Days after Trump became the first president to speak at the March for Life anti-abortion rally, Buttigieg also got into a tense exchange with Kristen Day, the president of the organization Democrats for Life.

“I’m a proud pro-life Democrat. So, do you want the support of pro-life Democrats?” Day asked. “And if so, would you support more moderate platform language in the Democratic Party to ensure the party of diversity and inclusion really does include everybody?”

Buttigieg said “I’m not going to try to earn your vote by tricking you. I am pro-choice, and I believe that a woman ought to be able to make that decision. But I know that the difference of opinion that you and I have is one that we have come by honestly. And the best that I can offer, and it may win your vote, and if not, I understand. The best that I can offer is that, if we can’t agree on where to draw the line, the next best thing we can do is agree on who should draw the line. And in my view, it’s the woman who is faced with that decision in her own life.”

When Wallace asked if Day was satisfied by Buttigieg’s response, she accused him of dodging part of her question.

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“I was not, because he didn’t answer the second part of my question,” she said. “The Democratic platform contains language that basically says that we don’t belong, we have no part in the party because it says abortion should be legal up to nine months; the government should pay for it. And there’s nothing that says that people that have a diversity of views on this issue should be included in the party.”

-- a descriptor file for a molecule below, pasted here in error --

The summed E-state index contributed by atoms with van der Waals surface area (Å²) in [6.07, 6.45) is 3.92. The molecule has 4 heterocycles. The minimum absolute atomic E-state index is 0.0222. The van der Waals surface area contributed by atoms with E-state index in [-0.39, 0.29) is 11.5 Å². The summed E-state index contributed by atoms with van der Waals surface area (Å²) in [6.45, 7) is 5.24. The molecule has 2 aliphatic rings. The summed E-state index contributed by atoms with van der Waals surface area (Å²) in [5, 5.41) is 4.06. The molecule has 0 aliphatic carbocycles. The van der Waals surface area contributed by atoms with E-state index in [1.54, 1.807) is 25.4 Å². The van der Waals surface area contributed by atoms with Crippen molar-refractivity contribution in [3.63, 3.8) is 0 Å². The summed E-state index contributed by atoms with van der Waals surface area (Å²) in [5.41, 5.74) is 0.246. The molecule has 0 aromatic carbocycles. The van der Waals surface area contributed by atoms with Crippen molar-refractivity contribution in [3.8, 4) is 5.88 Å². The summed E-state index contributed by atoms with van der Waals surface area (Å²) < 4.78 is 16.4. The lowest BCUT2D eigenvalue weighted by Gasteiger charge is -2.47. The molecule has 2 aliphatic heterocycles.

Buttigieg responded that he had “never encountered a politician or frankly another person that I agreed with 100 percent of the time, even on very important things.”

“I support the position of my party that this kind of medical care needs to be available to everyone,” he continued. “And I support the Roe v. Wade framework that holds that early in pregnancy, there are very few restrictions and later in pregnancy, there are very few exceptions. And again, the best I can offer is that we may disagree on that very important issue, and hopefully we’ll be able to partner on other issues. … I cannot imagine that a decision that a woman confronts is going to ever be better medically or morally because it’s being dictated by any government official. And that’s just where I am on the issue.”

Earlier in the evening, Buttigieg had joined other prominent politicians — including President Donald Trump and former President Barack Obama — along with sports stars and celebrities in publicly grieving Bryant’s death at age 41. In those comments, on Twitter and to reporters, Buttigieg correctly described Bryant as having excelled on the basketball “court.”

Cover image: Pete Buttigieg speaks at a Fox News town hall in Des Moines, Iowa, on Jan. 26, 2020. (Screen grab)